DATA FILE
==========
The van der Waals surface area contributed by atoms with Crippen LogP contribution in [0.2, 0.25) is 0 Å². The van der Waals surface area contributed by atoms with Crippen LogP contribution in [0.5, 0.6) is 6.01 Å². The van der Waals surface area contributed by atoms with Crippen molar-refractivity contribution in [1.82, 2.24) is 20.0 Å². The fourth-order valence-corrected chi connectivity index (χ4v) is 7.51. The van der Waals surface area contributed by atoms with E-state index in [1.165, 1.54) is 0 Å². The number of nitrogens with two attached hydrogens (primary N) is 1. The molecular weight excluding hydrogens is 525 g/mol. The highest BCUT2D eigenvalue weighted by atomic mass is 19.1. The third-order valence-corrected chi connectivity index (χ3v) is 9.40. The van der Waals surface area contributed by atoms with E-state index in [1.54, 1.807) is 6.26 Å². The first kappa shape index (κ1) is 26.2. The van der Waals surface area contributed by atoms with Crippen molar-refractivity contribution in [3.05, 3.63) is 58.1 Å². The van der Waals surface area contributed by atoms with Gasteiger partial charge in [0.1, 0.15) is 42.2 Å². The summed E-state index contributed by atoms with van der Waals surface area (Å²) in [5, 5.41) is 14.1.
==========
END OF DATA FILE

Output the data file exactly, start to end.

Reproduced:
The van der Waals surface area contributed by atoms with Crippen LogP contribution in [0.2, 0.25) is 0 Å². The van der Waals surface area contributed by atoms with Crippen LogP contribution in [0.5, 0.6) is 6.01 Å². The van der Waals surface area contributed by atoms with Crippen molar-refractivity contribution in [1.82, 2.24) is 20.0 Å². The fourth-order valence-corrected chi connectivity index (χ4v) is 7.51. The van der Waals surface area contributed by atoms with E-state index in [1.165, 1.54) is 0 Å². The number of nitrogens with two attached hydrogens (primary N) is 1. The molecular weight excluding hydrogens is 525 g/mol. The highest BCUT2D eigenvalue weighted by atomic mass is 19.1. The third-order valence-corrected chi connectivity index (χ3v) is 9.40. The van der Waals surface area contributed by atoms with E-state index in [1.54, 1.807) is 6.26 Å². The first kappa shape index (κ1) is 26.2. The van der Waals surface area contributed by atoms with Crippen molar-refractivity contribution in [3.05, 3.63) is 58.1 Å². The van der Waals surface area contributed by atoms with Gasteiger partial charge in [0.1, 0.15) is 42.2 Å². The summed E-state index contributed by atoms with van der Waals surface area (Å²) in [5, 5.41) is 14.1.